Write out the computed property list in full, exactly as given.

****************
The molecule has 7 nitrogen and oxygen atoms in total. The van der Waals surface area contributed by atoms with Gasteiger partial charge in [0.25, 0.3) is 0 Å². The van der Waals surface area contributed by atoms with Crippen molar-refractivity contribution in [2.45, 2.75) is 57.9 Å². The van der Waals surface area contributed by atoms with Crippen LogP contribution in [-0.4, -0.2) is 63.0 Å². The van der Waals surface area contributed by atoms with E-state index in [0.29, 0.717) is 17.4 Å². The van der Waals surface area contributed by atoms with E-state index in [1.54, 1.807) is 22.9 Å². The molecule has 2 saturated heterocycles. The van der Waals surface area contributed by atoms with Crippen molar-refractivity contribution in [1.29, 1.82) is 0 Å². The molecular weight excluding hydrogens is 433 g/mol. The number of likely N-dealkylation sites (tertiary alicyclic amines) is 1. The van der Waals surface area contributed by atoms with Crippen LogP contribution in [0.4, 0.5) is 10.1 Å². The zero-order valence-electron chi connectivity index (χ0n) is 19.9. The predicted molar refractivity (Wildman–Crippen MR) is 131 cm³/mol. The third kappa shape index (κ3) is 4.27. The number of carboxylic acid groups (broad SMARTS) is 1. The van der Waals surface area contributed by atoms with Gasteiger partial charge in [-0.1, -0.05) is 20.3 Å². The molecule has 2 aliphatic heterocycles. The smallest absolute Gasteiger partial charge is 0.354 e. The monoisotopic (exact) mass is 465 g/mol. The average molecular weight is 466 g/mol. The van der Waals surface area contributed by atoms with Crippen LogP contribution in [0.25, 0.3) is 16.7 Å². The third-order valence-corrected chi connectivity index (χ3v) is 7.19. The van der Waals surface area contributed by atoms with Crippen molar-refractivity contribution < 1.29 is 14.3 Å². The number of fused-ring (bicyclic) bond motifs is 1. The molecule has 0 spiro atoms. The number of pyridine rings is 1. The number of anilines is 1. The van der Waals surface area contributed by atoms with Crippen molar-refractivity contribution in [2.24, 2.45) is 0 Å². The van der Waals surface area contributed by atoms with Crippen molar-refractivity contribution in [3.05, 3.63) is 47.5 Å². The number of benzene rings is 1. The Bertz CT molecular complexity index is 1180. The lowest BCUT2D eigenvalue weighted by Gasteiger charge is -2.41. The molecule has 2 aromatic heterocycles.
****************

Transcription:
The molecule has 7 nitrogen and oxygen atoms in total. The van der Waals surface area contributed by atoms with Gasteiger partial charge in [0.25, 0.3) is 0 Å². The van der Waals surface area contributed by atoms with Crippen molar-refractivity contribution in [2.45, 2.75) is 57.9 Å². The van der Waals surface area contributed by atoms with Crippen LogP contribution in [-0.4, -0.2) is 63.0 Å². The van der Waals surface area contributed by atoms with E-state index in [0.29, 0.717) is 17.4 Å². The van der Waals surface area contributed by atoms with E-state index in [1.54, 1.807) is 22.9 Å². The molecule has 2 saturated heterocycles. The van der Waals surface area contributed by atoms with Crippen molar-refractivity contribution in [1.29, 1.82) is 0 Å². The molecular weight excluding hydrogens is 433 g/mol. The number of likely N-dealkylation sites (tertiary alicyclic amines) is 1. The van der Waals surface area contributed by atoms with Crippen LogP contribution in [0.4, 0.5) is 10.1 Å². The zero-order valence-electron chi connectivity index (χ0n) is 19.9. The predicted molar refractivity (Wildman–Crippen MR) is 131 cm³/mol. The third kappa shape index (κ3) is 4.27. The number of carboxylic acid groups (broad SMARTS) is 1. The van der Waals surface area contributed by atoms with Gasteiger partial charge in [-0.1, -0.05) is 20.3 Å². The molecule has 2 aliphatic heterocycles. The smallest absolute Gasteiger partial charge is 0.354 e. The monoisotopic (exact) mass is 465 g/mol. The average molecular weight is 466 g/mol. The van der Waals surface area contributed by atoms with Crippen LogP contribution in [0.25, 0.3) is 16.7 Å². The third-order valence-corrected chi connectivity index (χ3v) is 7.19. The van der Waals surface area contributed by atoms with Crippen molar-refractivity contribution < 1.29 is 14.3 Å². The number of fused-ring (bicyclic) bond motifs is 1. The molecule has 0 spiro atoms. The number of pyridine rings is 1. The number of anilines is 1. The van der Waals surface area contributed by atoms with Crippen molar-refractivity contribution in [2.24, 2.45) is 0 Å². The van der Waals surface area contributed by atoms with Crippen molar-refractivity contribution in [3.05, 3.63) is 47.5 Å². The number of benzene rings is 1. The Bertz CT molecular complexity index is 1180. The lowest BCUT2D eigenvalue weighted by Gasteiger charge is -2.41. The molecule has 2 aromatic heterocycles.